The Six Gun also employs Tele-style controls—a single pair of steel knurled volume and tone knobs, plus a five-way switch in place of the classic Tele three-way. It is important to note that the Six Gun's volume knob does not lose the highs when turning its volume down—I wish more guitars were wired this way from the factory.
Speaking of the factory, Reverend Guitars, while fitting the boutique bill to a tee, are constructed in Korea and set up at their headquarters in Michigan. If that gives you a moment of pause, I strongly suggest playing one before passing judgment. No doubt, being built in Korea factors into the Six Gun's attractive street price of $699.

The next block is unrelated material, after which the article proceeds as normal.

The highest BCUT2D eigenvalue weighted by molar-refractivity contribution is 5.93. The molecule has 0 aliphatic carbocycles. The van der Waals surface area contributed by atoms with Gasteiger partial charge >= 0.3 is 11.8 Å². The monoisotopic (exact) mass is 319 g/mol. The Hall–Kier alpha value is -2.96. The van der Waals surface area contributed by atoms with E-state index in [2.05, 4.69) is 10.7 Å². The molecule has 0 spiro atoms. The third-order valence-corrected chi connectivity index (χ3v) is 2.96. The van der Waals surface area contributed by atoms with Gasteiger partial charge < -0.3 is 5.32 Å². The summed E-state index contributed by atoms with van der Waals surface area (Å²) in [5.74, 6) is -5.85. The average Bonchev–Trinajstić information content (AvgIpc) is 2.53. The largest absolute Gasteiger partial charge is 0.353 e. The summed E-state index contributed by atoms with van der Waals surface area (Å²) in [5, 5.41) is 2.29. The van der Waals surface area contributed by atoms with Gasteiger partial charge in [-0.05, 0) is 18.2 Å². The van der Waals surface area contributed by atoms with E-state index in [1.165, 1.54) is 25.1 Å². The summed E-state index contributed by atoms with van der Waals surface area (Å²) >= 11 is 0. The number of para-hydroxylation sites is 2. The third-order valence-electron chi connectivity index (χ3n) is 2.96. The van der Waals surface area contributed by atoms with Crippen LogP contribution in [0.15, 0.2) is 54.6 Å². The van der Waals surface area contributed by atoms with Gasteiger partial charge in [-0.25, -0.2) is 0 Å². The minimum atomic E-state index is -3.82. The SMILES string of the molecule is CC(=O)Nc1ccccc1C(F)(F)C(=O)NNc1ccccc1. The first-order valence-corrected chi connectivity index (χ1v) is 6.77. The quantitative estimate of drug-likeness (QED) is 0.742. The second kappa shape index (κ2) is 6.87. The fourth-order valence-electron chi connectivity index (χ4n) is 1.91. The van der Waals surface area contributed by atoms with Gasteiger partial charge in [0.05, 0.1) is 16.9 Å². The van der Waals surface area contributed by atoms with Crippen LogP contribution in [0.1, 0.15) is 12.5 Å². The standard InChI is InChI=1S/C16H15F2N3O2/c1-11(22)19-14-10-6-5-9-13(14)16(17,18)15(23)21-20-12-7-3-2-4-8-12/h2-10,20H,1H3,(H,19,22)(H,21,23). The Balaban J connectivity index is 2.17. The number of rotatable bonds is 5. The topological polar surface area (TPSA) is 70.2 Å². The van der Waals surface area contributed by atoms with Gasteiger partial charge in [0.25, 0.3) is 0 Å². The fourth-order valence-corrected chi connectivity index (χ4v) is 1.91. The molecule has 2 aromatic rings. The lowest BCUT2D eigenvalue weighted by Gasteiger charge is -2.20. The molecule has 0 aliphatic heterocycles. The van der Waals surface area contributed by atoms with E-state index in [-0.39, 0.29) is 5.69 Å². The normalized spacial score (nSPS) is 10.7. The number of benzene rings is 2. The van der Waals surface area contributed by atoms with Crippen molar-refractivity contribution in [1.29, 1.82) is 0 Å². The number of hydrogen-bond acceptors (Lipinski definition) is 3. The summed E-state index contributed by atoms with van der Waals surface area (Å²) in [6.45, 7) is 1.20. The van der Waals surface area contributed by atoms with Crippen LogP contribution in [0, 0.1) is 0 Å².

The Final Mojo
The Reverend Guitars Six Gun has a lot going for it, and tone is top of the list, as it should be. It sensibly combines some of the best designs known to guitar-dom (Tune-o-Matic bridge, stop tailpiece and Tele and Strat pickup configurations), with new, very usable features like the Bass Contour Control and Pin Lock Tuners. Joe Naylor must know what he's doing because this guitar sounds really great.
you want a great looking guitar with great Strat/Tele-plus tone and innovative features.
you need a low profile instrument, or you have a tendency to dig when picking.